Dominick’s is out, but who’s in?

Naperville resident Vicki Osredkar says she's not surprised the Dominck's store on North Aurora Road is closing. | David Sharos ~ For Sun-Times Media
Dominicks closes its doors for the last time at Dominicks, Saturday, December 28th, 2013, in Chicago| Gary Middendorf/for Sun-Times Media

The future of Naperville’s three shuttered Dominick’s supermarkets remains uncertain — at least, to local officials and the community.

“We have not announced plans for the Naperville stores,” Teena Massingill, corporate public affairs director for California-based Safeway Inc., said this week.

The corporation, Dominick’s parent company, announced three months ago that it planned to exit Naperville and the rest of the 72-store Chicago market, employer to some 6,600 workers, by the end of the year. Safeway purchased the chain in 1998 for $1.2 billion.

The three defunct Naperville stores — at 95th Street and Route 59, Naper Boulevard and 75th Street, and the intersection of Ogden Avenue, Raymond Drive and North Aurora Road — could be filled by other grocery entities, but that’s not a certainty.

“I think everything is still on the table,” said Christine Jeffries, president of the Naperville Development Partnership.

From the city’s perspective, the new retailers don’t necessarily need to be the sort that sell food.

“We clearly want to have those locations filled with something, and we believe our economy is really doing well, and did well in 2013,” said city spokeswoman Linda LaCloche. “We feel confident that there is somebody that’s going to want to go in there.”

But the talks that will make that happen take place behind closed doors.

“The way the Dominick’s real estate office is sort of handling it is, as soon as a deal is completed, they announce it, but they don’t give out any details during negotiations,” Jeffries said, adding that the individual property managers aren’t privy to the substance of the discussions either. “There’s still a flurry of activity, and undoubtedly there will be some more announcements coming out, hopefully before the end of January.”

Safeway so far has sold more than a dozen of the Dominick’s stores, most of those to Roundy’s Supermarkets. The company operates some 166 supermarkets in the Midwest out of its Milwaukee headquarters. Its Chicago-area locations, doing business as Mariano’s, include one that opened in late October in Wheaton. Plans already have been announced to convert former Dominick’s stores in towns adjacent to Naperville, those at Eola Road and East New York Street in Aurora and at Black Road and Route 59 in Plainfield, into Mariano’s markets.

Rumors had circulated for a decade that Safeway wanted to sell the Dominick’s chain, but the tipping point came after the corporation announced plans last June to sell its Canadian stores. Safeway’s strategy is to use a cash tax benefit of $400 million to $450 million from the Dominick’s market exit to partly offset the tax obligation it incurred in selling the Canadian stores.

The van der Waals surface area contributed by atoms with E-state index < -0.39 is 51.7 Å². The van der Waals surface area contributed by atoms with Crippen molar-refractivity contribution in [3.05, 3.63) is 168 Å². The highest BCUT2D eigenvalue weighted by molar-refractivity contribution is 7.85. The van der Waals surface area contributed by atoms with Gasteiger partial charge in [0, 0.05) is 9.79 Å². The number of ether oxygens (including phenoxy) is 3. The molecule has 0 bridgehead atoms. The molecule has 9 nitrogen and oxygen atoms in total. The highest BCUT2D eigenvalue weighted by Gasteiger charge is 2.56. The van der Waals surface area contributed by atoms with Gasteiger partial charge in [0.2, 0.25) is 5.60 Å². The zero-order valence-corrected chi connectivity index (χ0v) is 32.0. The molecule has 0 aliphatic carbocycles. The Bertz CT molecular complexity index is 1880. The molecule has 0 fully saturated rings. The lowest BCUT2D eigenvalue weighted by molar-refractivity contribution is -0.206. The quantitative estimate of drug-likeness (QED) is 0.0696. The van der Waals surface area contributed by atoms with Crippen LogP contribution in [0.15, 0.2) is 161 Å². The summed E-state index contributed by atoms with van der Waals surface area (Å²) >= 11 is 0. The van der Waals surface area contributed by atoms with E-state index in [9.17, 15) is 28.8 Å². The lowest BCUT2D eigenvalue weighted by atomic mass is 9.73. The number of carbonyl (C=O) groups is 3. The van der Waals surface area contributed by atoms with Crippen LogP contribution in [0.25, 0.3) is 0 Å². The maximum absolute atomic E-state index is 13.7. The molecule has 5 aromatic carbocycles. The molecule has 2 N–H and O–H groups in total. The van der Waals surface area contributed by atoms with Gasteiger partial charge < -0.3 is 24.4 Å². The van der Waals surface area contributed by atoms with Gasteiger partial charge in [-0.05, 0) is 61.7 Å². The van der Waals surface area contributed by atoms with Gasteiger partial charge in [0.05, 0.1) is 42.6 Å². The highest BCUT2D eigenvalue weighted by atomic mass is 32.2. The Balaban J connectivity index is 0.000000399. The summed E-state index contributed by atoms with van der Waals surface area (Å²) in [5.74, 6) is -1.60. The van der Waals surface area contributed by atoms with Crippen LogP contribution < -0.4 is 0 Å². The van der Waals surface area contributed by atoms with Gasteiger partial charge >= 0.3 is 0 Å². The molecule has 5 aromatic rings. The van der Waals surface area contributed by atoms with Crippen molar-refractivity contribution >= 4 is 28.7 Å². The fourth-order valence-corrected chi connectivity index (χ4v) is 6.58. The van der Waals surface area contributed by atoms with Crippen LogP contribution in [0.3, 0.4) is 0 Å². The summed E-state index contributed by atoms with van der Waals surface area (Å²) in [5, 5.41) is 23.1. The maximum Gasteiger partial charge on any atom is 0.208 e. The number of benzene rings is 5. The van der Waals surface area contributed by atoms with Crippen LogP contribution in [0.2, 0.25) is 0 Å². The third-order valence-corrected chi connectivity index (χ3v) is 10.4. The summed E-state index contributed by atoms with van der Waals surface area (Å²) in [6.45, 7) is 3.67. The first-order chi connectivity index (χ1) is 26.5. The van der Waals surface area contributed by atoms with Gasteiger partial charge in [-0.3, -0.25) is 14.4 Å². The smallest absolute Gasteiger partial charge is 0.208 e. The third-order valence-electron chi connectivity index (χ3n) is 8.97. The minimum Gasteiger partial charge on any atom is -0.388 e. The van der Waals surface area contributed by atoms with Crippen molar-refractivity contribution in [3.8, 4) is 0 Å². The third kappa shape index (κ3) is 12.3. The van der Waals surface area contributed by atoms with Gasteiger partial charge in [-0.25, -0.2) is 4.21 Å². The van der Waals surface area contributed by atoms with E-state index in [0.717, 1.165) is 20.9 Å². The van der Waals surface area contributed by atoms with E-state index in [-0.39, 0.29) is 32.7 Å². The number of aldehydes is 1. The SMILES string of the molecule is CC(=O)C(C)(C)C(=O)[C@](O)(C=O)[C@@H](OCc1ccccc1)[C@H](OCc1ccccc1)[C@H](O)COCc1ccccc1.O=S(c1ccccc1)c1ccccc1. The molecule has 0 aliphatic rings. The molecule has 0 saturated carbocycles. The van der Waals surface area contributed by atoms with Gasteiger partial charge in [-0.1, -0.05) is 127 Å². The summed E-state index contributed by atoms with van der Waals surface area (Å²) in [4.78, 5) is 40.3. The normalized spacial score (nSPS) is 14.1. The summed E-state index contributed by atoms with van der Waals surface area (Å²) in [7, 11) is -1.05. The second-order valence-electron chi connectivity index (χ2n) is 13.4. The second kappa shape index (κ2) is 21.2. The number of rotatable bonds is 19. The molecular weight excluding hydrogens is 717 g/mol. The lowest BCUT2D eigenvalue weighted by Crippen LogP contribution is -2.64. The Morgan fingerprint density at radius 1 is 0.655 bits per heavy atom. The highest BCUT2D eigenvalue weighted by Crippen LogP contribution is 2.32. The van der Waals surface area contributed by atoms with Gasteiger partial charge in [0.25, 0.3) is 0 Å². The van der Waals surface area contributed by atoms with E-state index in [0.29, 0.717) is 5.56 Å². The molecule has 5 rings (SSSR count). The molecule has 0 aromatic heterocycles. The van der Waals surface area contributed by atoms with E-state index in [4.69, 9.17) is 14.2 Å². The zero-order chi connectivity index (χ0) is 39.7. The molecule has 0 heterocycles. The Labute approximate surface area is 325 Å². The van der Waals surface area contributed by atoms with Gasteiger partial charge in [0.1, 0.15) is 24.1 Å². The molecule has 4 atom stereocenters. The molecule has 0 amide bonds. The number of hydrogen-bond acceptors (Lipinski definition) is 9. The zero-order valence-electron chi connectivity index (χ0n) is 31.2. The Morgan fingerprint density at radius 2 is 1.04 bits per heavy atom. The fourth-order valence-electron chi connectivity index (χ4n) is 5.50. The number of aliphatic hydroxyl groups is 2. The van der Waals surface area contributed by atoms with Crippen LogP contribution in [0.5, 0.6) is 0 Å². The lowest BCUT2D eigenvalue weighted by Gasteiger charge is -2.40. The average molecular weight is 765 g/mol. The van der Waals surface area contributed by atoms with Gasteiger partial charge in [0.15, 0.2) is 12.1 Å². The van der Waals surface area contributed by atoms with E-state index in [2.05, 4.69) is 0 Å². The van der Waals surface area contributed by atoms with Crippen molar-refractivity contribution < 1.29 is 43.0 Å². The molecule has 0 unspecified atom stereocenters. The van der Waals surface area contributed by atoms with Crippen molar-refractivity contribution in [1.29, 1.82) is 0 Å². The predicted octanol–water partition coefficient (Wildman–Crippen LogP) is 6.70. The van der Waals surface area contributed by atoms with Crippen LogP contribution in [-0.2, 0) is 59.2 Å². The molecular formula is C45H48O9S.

But the writing appeared on the wall years ago.

Safeway closed 26 Chicago-area Dominick’s from 2004-07, unloading those with slow sales. In 2006, the company launched a major renovation campaign to turn the remaining sites into “lifestyle” stores, designed on a model similar to Whole Foods.

The initiative came near the end of a turbulent period. Late in 2005, Dominick’s workers approved new contracts that ended a long labor battle. Workers had threatened to strike during the negotiations, prompting Safeway to try to sell the chain before reversing course.

But more trouble lay ahead. Fierce new competition depleted Dominick’s market share to 8 percent, little more than half what it was in 2007 and less than one-third the chain’s share in 2002, according to supermarket trade publications. Through the first nine months of 2013, Dominick’s losses before income taxes came to $35.2 million.

The chain’s onetime competitors are numerous, and expanding in Naperville. Consumers here have grocery options that include, among others, Casey’s Foods, Jewel, Whole Foods, Garden Fresh Market, Trader Joe’s, Aldi, Caputo’s, membership-based chains Sam’s Club and Costco, and WalMart, preparing to move this spring from its Route 59 location to a 180,000-square-foot, 24-hour supercenter adjacent to the Springbrook Prairie Forest Preserve. Standard Market, a European-style retailer, is set to open this spring in Naperville as well, occupying the former Franks Nursery & Crafts site southeast of Aurora and Ogden Avenues.

Jeffries won’t be surprised if the new occupant of WalMart’s soon-to-close location is a store of an entirely different stripe.

“I think the city would be fine if there was a different sort of retailer to go in there,” she said. “We still have tremendous opportunities ... It’ll be interesting to see how it all shakes out. There are some pretty interesting properties out there that Dominick’s is in control of.”

In the meantime, the company isn’t expected to talk much about it. Jeffries said it’s not an unusual way to manage communications.

“You never really want to negotiate on the street,” she said. “There’s a lot of moving parts.”

Sun-Times Media staff writers Sandra Guy and Leeann Shelton contributed.

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